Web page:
This could be a tech staffing firm's worst nightmare. The University of California Board of Regents has launched a lawsuit (copy attached below) against Kelly Services asserting that an employee of one of its sub-subcontractors downloaded the names, addresses, birthdates, and Social Security numbers of approximately 179,629 University employees or dependents onto an "external hard drive." In addition to Kelly, the Complaint names as defendants Kelly's subcontractors Simply The Best Technology Solutions, Inc. and Datalore Technologies, Inc., as well as IT consultant Harinath Vangeti, who is alleged to have been an employee of Datalore.
The breach was discovered through an unusual set of circumstances, as described in the Complaint:
On March 15, 2021, Plaintiff was contacted by Wells Fargo Bank (“Wells Fargo”), which advised that through Wells Fargo’s data loss prevention program, it had discovered personal information of Plaintiff’s employees on an external hard drive that was connected to a Wells Fargo laptop computer. Plaintiff immediately began an investigation, which included contacting the Federal Bureau of Investigation to request assistance. Prior to the contact by Wells Fargo on March 15, 2021, Plaintiff had no knowledge or notice that there had been a data breach relating to its employees’ personal information which was discovered by Wells Fargo.
Over the next couple of months, the investigation by Plaintiff and the FBI revealed that the external hard drive that contained personal information of Plaintiff’s employees belonged to Defendant Vangeti, and that on February 26, 2021, Vangeti had connected the hard drive to a docking station used by his wife, who was a contractor working for Wells Fargo at the time (the “Data Breach”). During the investigation, Vangeti did not deny that he had disclosed Protected Information in violation of Plaintiff’s policies, but he asserted that he had inadvertently connected his hard drive to the wrong port on his wife’s docking station.
Among other things, the investigation revealed that Vangeti had downloaded Protected Information from Plaintiff’s network onto an external hard drive and had taken the hard drive home in violation of Plaintiff’s written policies. In addition, the Protected Information on the hard drive was not encrypted, which also violated Plaintiff’s policies. Furthermore, although Vangeti had ceased providing services to Plaintiff under the Kelly Contract in June 2020, he had failed to return Plaintiff’s electronic data, including its employees’ Protected Information to Plaintiff, nor had he destroyed it, as required by Plaintiff’s written policies. Then, several months later, Vangeti improperly disclosed that Protected Information to Wells Fargo when he connected his hard drive to a Wells Fargo computer.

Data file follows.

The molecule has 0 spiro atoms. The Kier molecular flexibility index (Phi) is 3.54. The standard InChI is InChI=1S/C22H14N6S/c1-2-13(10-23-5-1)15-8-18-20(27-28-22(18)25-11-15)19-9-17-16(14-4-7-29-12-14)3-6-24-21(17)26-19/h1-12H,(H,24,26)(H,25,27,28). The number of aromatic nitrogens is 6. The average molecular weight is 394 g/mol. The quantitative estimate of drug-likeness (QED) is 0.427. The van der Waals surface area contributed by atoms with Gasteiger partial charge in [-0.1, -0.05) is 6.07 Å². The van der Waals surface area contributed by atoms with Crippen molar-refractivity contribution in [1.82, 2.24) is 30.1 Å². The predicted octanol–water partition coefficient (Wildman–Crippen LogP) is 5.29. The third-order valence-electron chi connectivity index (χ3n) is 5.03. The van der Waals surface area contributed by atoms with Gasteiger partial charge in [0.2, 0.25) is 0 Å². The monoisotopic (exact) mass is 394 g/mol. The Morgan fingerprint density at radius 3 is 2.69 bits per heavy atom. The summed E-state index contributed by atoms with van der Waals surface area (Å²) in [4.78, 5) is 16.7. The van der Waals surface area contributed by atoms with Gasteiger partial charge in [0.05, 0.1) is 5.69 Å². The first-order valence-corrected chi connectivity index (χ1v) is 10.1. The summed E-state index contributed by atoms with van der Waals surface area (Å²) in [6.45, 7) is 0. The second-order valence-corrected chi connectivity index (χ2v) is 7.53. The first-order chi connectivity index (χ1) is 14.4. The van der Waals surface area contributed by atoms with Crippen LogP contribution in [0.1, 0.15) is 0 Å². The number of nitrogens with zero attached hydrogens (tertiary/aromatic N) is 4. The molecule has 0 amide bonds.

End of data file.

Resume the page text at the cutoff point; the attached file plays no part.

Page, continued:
The Complaint naturally relies upon the broad, one-sided, indemnity provisions contained in Kelly's contract with the University System. The damages sought include $162,564 paid to Experian to provide notice to the affected employees.
Fortunately for Kelly, it does not appear that the personal information was used for improper purposes or publicly disclosed, except for the inadvertent disclosure to the security team at Wells Fargo Bank, which resulted from Vangeti merely connecting a device to Wells Fargo's systems. This speaks highly of Wells Fargo's data security capabilities, and perhaps less so of the University System's.
We can only speculate as to the reason the consultant chose to download the information. It is possible that he did it the ordinary course of his assignment, which related to work on the University's Human Resource Information System. In any event, one wonders if negotiated changes to Kelly's contractual indemnity obligations might have served to impose at least some of the responsibility upon the client for its own lax data security. I certainly think so, as I have succeeded in obtaining such changes in my own contract reviews for staffing firms.
Contact Bill Josey at firstname.lastname@example.org